Introduction into an American School

Some  kids are lucky to have one or both parents take them to their first day of school.  In my case, it was my preacher, Brother Dale.  He was the one who took us to school.  I was seven years old when I started school in America.  I was put into Mrs. Bizzell’s second grade class.  There were no other Asian much less khon Lao in my class so I did not have anybody to interact with or ask questions. While the rest of the students were doing their regular classwork, I struggled to learn my basics…ABC and 123.  I couldn’t read, write or speak English so it was a challenge to complete the class assignments. It felt like I was deaf, dumb, and blind because I felt so lost.  What made it worse was the fact that I had to discover a way to over the language barrier so I could communicate with my teacher and classmates. I came to rely heavily on my ability to remember and mimic the other kids in class. Inadvertenly,I became an expert observer and imitator. 

Mrs. Bizzel and I eventually discover how we can communicate to each other by using hand motions and strong facial expression.  Looking back now it was like paying charade.  We were both trying to “guess” what the other person was saying with their hands, body language and dramatic gestures.  If we were students in a clown school, I’m pretty sure we would have been the head of the class! 

Learning the English language was my top concern because for me personally, I wanted to know what other people were saying to each other or to me.  There were times when the kids would point and laugh when they would glance my way and I would feel so frustrated because I didn’t know what they were saying. 

Everyday, my brothers and sister and I would be taken out of our class to a resource class where Mrs. Lennon and Mrs. Brown would help us learn English.  They were instrumental in us grasping the language faster which was not easy because we had to learn to use different parts of our mouth to speak.  The most important thing was, we had the determination to overcome our language barrier.



5 thoughts on “Introduction into an American School

  1. amphone

    Nice memory. Let me share mine a little. I started middle school when I got to America. It was already at the end of the school year. Then I moved up to 8th grade. Somehow I passed and went on to high school. It was Mrs. Lalance who took a few of us Laotians into the ESL programs instead of regular English class. Mrs. Lalance did more on her own time. She led us to her home for a picnic where all boys and girls can play valleyball, BBQ, etc. She took me and her sons ice skating. All the Laotians boys were like her kids. When more Laotians boys show up and when we were split up to a different high school, we were playing in different soccer team, we boys went against each others. Mrs. Lalance came out to support both teams. She cried again we went at each others. The two hight school were rivals when it comes to sport competition. The game was rough. I moved from Tennessee before I graduate from HS. I visit her once a few years later. Since, then I lost contact. I hope she is still alive. I want to see her so I can thank her for all she have done for us. She showed us the American beauty.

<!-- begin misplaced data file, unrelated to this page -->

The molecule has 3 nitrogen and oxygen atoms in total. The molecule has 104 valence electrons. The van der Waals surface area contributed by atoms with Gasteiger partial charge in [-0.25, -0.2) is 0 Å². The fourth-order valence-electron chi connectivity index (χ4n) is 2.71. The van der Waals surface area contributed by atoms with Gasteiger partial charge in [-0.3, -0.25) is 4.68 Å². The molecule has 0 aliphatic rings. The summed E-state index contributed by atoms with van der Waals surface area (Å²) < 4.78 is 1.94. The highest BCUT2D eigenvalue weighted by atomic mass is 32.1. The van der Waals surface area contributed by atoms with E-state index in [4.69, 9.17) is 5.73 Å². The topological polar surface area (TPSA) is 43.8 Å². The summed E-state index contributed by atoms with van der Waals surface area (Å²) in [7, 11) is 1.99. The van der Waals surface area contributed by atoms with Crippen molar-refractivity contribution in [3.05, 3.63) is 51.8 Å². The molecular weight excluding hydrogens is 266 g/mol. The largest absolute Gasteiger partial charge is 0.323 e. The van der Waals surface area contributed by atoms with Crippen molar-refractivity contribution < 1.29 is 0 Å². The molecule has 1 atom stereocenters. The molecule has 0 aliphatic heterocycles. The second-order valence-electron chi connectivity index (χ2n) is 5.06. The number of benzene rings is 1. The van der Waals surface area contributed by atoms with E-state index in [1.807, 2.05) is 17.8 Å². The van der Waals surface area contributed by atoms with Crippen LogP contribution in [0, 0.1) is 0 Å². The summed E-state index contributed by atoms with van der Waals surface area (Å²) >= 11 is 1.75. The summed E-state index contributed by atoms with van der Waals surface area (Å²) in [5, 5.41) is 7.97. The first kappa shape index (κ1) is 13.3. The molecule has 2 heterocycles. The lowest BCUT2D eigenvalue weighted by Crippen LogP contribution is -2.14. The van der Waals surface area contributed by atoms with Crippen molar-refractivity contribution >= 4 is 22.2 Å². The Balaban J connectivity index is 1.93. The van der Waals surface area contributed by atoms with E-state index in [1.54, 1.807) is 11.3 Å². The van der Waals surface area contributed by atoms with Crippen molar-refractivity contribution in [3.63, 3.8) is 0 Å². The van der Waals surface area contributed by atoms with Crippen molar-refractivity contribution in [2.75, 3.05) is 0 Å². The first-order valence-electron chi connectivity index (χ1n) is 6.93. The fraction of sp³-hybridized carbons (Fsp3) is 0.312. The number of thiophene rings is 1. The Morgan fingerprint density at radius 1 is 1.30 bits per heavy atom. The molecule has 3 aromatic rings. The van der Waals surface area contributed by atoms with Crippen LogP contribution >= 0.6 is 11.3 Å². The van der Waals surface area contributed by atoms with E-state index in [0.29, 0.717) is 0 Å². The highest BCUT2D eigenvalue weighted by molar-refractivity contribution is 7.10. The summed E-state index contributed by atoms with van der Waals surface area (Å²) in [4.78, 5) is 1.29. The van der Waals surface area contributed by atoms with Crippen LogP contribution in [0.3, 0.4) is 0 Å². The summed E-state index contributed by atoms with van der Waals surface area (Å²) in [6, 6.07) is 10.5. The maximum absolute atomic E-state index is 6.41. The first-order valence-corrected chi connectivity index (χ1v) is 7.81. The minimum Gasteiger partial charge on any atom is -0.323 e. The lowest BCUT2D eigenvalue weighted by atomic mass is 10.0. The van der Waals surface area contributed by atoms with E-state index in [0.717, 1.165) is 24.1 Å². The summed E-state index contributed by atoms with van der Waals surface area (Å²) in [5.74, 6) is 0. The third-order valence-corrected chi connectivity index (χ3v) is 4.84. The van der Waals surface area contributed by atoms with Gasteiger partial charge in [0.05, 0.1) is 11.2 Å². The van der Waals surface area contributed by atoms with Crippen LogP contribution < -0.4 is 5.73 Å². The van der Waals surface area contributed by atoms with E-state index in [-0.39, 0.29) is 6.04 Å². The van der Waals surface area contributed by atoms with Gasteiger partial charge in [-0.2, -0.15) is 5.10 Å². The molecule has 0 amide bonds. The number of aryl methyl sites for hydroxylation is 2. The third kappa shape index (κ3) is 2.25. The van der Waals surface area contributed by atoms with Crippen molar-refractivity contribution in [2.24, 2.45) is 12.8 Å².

2. Laotian Teacher

    Amphone, hello! Last week was teacher appreciation week so I’m happy that you remembered one of your teachers! Your story is an example of why I went into teaching! I wanted to make a difference in the lives of young people just like your teacher had. I call my students my kids because that’s how I see them. 🙂

    I’m sure Mrs. Lalance realizes that she helped you guys.

  3. Gaetano Porcasi is a Sicilian artist and school art teacher. His paintings are considered unique not only for their social and political commitment but also for the technique and choice of typical Mediterranean colours from which a strong and deep Sicilitudine (Sicilian mood) emerges. The 2003 itinerant exhibition Portella della Ginestra Massacre is a good example: in 1947 a group of Sicilian farmers was shot and killed in Portella by the outlaw Salvatore Giuliano and his men under orders from the local Mafia mobsters and big landowners in order to stop the farmers’ attempts to occupy and plant uncultivated local land. His historical paintings which denounce the violence and oppression of the Mafia find their counterpart in his paintings which depict sunny Sicilian landscapes rich in lemon, orange and olive trees, in prickly pear, agave and broom plants. They show the wealth of a land that has been kissed by God but downtrodden by man. In painting the sky of his native Sicily Gaetano uses several different hues of blue and it’s from this sky that his pictorial journey starts. In his paintings the history of Sicily, which has always been marked by its farmers’ sweat and blood and by their struggles for freedom and democracy, finds its pictorial expression in the fusion of the red flags of the workers with the Italian flag in a sort of Italian and Mediterranean epopea. The red flags and the Italian flag stand out against the blue sky that changes its hues according to the events, the seasons, the deeds and the moods that are painted on the canvas. The luxuriant nature of Sicily with its beautiful, sunny, Mediterranean landscapes seems to remain the silent, unchangeable and unchanged witness to events and the passing of time. Here people are only accidenti, they aren’t makers of their own life. Thus Gaetano makes a clear-cut metaphysical distinction between a benign, merciful nature and Man who breaks the natural harmony to satisfy his wild, unbridled ambition and selfishness and who becomes the perpetrator of violence and crime. Gaetano is also an active environmentalist and his fight against all forms of pollution has already cost him a lot of aggravation.

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